The 2018 Tour de France has come out of the blocks in breathless, chaotic, and unruly fashion, and that's just from what should have been, on paper, at least, two of the most straightforward days of the whole race. A more obvious flashpoint awaits on Monday – the stage 3 team time trial – and it's all set to explode again.
In the words of Mitchelton-Scott directeur sportif Matt White, "There are going to be some serious gaps."
Thanks to all the crashes, punctures, and broken wheels on the opening stage, that establishment of a first general classification is now set to be shaken up again entirely.
Chris Froome (Team Sky) is already 50 seconds down on most of his rivals, as are Richie Porte (BMC) and Adam Yates (Mitchelton-Scott). Movistar's Nairo Quintana is even worse off, at more than a minute back. Some of the biggest names in the race, therefore, will have to scramble just to try to break even again on what could be a stage that is as decisive as any mountain stage.
Stage 3's team time trial course is 35.5 kilometres long, starting and finishing in the centre of Cholet. The route heads west out of town before tipping south and heading back east at La Romagne and finishing just a few hundred metres from the start line.
The terrain is lightly undulating, with one designated climb – the Côte de la Séguinière after 26km – although it is only a few hundred metres long and not overly steep. There are two intermediate checkpoints: the first after 13km, and the second at the top of the climb at 26.5km.
The route around Cholet of the 2018 Tour de France stage 3 team time trial
Almost every rider and sports director Cyclingnews has spoken to has reached immediately for the same word: fast. Teams reported speeds of more than 80kph on the downhill sections in training, and that could increase between kilometres five and 18, where light tailwinds are expected. Towards the start and the end, the wind is set to blow straight across the course and could be a factor.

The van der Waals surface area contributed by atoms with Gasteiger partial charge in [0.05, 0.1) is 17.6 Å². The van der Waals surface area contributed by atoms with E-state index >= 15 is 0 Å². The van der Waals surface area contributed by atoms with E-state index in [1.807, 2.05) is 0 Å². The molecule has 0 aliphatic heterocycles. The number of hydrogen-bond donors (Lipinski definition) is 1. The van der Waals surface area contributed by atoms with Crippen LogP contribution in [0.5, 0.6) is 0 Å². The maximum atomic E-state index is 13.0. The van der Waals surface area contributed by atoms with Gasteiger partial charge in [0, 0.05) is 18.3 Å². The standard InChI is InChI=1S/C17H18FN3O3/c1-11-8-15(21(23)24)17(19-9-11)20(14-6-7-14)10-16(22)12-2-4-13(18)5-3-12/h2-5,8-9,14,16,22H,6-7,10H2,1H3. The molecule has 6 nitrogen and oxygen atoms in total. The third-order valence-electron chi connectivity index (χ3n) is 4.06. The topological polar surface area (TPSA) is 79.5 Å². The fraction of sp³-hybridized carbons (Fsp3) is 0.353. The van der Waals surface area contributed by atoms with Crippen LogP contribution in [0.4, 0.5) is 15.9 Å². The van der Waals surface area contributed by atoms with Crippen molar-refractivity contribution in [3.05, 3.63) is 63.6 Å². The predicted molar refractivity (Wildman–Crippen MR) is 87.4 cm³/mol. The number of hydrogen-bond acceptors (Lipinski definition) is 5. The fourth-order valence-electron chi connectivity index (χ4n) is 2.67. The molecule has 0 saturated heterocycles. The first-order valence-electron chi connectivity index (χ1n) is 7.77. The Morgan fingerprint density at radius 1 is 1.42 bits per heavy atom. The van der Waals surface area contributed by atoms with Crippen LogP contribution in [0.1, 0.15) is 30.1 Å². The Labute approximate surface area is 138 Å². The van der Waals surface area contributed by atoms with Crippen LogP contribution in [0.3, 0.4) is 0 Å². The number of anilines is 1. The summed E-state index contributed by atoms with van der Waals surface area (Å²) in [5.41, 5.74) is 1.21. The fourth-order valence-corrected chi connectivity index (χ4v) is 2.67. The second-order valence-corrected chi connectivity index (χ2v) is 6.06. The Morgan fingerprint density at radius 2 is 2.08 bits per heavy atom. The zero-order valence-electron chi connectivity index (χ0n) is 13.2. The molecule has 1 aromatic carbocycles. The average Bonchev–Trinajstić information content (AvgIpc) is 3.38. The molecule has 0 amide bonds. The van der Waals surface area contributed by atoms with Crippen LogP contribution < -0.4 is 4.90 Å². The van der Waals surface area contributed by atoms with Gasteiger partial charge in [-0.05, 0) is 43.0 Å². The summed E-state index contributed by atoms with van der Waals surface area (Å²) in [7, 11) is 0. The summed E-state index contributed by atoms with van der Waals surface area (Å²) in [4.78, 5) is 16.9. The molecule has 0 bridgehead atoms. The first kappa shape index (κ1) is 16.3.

Cyclingnews spoke to Mitchelton-Scott's Matt White to get a detailed description of what to expect from the course.
"It's a fast, flowing 'triple T', but I wouldn't say it's technical," said White. "The only technical aspect of it is that there are a lot of roundabouts. Off the top of my head, I think there are around 15 of them. What that does is that it complicates things at high speed, getting eight guys through a roundabout, and I think the teams who are technically good are going to have an advantage there because every time you go through a roundabout, you can win or lose a second.
"It's hillier than it probably looks on the profile, and there are a couple of sections there that are quite hilly, but it's all big chainring. The difference between this and other team time trials I've seen in the past is that I don't think there's even a 5km section that you can actually relax on and get into a proper rhythm.
"It's hillier than it probably looks on the profile," says Mitchelton-Scott directeur sportif Matt White
"Instead, it's always getting broken up by entering a town, going left, going right, going through a roundabout, so that's what breaks the rhythm up. It's not technical, it's not dangerous, but that constant change of rhythm means that it certainly favours the teams who know how to ride.
"When we checked it out, there was very little wind, and there were multiple sections where the guys hit 80kph, so it's a very fast one, and even if the wind does pick up, and because it is *à bloc*, there are going to be tailwind sections. It's going to be a fast one."
When it comes to team time trials, the first two names on a lot of people's lips are BMC and Quick-Step. They have traditionally shared out the TTT world title, although Sunweb are the current champions and will be powered along by individual time trial world champion Tom Dumoulin on what is a crucial day in the Dutchman's bid for the yellow jersey.
Team Sky are always up there in the TTTs, and their victory at the recent Critérium du Dauphiné, over 31 similar kilometres, and with a chunk of their Tour squad present, makes them serious contenders for the stage. For Froome, of course, it's simply a case of damage reparation, but his teammate Geraint Thomas, seventh overall at 15 seconds, could well move into the yellow jersey.
Team Sky's Geraint Thomas could take the yellow jersey after Monday's team time trial
Adam Yates is a lightweight climber, but is surrounded by a strong Mitchelton-Scott team with plenty of TTT pedigree, although three of them crashed on Sunday and Yates is one of those already nearly a minute down on a number of GC rivals.
Primoz Roglic and Steven Kruijswijk are strong time triallists in a decent LottoNL-Jumbo team, while Ilnur Zakarin can count on former TT world champion Tony Martin at the Katusha-Alpecin squad.